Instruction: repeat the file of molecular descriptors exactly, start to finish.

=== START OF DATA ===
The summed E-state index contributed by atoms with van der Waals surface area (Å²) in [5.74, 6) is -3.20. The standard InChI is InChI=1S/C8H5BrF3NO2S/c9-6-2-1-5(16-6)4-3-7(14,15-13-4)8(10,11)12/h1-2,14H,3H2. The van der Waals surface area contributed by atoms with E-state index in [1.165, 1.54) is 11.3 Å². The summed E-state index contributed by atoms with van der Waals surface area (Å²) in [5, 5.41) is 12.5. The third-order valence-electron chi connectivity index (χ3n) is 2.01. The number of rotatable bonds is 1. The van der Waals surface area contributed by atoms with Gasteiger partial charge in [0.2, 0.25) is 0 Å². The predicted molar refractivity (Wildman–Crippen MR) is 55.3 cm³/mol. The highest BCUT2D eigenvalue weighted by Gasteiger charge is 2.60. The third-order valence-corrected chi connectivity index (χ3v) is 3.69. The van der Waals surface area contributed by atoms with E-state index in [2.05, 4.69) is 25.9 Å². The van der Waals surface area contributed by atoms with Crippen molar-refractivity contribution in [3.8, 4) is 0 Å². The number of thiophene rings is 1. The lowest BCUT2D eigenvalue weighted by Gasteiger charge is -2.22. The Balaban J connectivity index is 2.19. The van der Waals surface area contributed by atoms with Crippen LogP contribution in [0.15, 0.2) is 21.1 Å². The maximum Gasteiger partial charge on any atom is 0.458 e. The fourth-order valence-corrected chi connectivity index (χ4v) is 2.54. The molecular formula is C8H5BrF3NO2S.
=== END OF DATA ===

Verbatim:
The summed E-state index contributed by atoms with van der Waals surface area (Å²) in [5.74, 6) is -3.20. The standard InChI is InChI=1S/C8H5BrF3NO2S/c9-6-2-1-5(16-6)4-3-7(14,15-13-4)8(10,11)12/h1-2,14H,3H2. The van der Waals surface area contributed by atoms with E-state index in [1.165, 1.54) is 11.3 Å². The summed E-state index contributed by atoms with van der Waals surface area (Å²) in [5, 5.41) is 12.5. The third-order valence-electron chi connectivity index (χ3n) is 2.01. The number of rotatable bonds is 1. The van der Waals surface area contributed by atoms with Gasteiger partial charge in [0.2, 0.25) is 0 Å². The predicted molar refractivity (Wildman–Crippen MR) is 55.3 cm³/mol. The highest BCUT2D eigenvalue weighted by Gasteiger charge is 2.60. The third-order valence-corrected chi connectivity index (χ3v) is 3.69. The van der Waals surface area contributed by atoms with E-state index in [2.05, 4.69) is 25.9 Å². The van der Waals surface area contributed by atoms with Crippen molar-refractivity contribution in [3.8, 4) is 0 Å². The number of thiophene rings is 1. The lowest BCUT2D eigenvalue weighted by Gasteiger charge is -2.22. The Balaban J connectivity index is 2.19. The van der Waals surface area contributed by atoms with Crippen LogP contribution in [0.15, 0.2) is 21.1 Å². The maximum Gasteiger partial charge on any atom is 0.458 e. The fourth-order valence-corrected chi connectivity index (χ4v) is 2.54. The molecular formula is C8H5BrF3NO2S.